Cosmic Travel Agency Theatre Company, at Le Cafe.

It would be easy to dismiss this new work by an ensemble recently arrived from Chico, California. Gabrielle Suzanne Kaplan’s earnest, awkward play chronicles the halfhearted efforts of a closeted gay brother and his sister, an abused wife, to break free from Altoona, Pennsylvania. Its scene fragments are cluttered with crises and cut-and-dried characters: the passive-aggressive harridan of a mother, the spouse-beating husband, and the treacherous best friend. All too generously, Kaplan gives even the minor characters auditionlike speeches, and she concocts a messy second act that doesn’t know when or how to end; and director Tom LaMere tends to loot the script for melodrama.

Nonetheless, Kaplan knows small-town small-mindedness and clearly feels for a brother and sister who seem paralyzed by their own decency. Her family snapshots are readily recognizable and warmly framed. Equally impressive is the sheer generosity with which she distributes predicaments, even giving a philosophical barfly mental problems that would keep a shrinks’ powwow busy for days.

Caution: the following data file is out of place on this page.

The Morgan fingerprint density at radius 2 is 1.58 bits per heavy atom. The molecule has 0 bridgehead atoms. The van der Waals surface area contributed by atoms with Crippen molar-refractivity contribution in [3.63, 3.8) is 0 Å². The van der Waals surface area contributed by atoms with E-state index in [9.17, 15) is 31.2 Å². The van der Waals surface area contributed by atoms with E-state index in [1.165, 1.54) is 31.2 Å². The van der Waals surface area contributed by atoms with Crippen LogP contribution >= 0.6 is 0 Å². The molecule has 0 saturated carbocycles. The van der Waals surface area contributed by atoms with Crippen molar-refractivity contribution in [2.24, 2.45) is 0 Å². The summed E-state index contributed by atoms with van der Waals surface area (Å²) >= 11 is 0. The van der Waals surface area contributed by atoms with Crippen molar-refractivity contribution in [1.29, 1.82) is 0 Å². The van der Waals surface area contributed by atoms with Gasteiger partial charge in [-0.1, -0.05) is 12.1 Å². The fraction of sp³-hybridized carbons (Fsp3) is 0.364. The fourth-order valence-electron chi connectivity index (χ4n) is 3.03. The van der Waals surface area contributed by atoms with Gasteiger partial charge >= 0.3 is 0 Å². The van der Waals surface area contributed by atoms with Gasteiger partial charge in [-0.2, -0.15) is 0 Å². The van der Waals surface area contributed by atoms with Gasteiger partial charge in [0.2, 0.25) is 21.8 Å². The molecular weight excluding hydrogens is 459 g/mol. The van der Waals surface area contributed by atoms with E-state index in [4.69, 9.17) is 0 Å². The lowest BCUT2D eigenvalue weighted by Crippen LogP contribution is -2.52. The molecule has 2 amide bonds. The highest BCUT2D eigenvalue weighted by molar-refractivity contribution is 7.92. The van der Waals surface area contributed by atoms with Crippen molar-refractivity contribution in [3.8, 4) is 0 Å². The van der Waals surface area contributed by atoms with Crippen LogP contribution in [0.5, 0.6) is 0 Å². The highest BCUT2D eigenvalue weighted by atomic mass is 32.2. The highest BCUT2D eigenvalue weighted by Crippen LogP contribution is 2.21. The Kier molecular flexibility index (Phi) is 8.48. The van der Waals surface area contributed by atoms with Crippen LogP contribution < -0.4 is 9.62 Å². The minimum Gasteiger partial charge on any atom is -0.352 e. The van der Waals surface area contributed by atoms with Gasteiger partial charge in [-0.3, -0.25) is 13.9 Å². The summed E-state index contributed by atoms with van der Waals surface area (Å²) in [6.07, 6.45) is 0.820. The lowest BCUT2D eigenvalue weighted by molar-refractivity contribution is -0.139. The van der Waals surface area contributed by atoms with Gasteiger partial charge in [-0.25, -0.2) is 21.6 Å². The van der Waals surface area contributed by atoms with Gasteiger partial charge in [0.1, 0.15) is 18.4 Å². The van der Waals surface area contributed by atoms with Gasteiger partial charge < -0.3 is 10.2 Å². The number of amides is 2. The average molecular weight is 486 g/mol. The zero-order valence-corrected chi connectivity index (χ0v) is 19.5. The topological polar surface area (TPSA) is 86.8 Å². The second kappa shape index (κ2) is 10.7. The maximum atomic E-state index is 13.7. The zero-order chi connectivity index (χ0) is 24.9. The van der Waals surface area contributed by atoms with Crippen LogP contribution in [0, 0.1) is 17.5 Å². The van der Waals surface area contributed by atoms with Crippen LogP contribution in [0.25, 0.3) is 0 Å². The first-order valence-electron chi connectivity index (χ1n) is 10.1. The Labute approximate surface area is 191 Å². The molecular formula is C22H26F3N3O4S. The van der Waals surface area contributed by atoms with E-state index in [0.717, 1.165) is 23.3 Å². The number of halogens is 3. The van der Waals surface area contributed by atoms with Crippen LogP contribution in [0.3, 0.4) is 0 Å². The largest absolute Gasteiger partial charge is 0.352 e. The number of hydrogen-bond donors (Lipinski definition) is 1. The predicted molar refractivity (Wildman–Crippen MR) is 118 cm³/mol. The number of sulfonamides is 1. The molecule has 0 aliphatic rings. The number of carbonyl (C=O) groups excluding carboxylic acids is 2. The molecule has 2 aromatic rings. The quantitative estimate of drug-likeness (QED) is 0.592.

At it’s best, when All the Blood gets away from its soap-operatic calamaties, we grasp how hard it is to do the right thing in a wrong world. The brother’s coming out and the sister’s flight from a lifetime of mean luck are not easy escapes to make, and Kaplan conveys these full truths–and many half-truths–with solid compassion. The smoothest performances in this still stiff staging come from Deborah Puette, who plays the sister with disarming intensity, and John Fenner Mays, who gives the brother great dignity.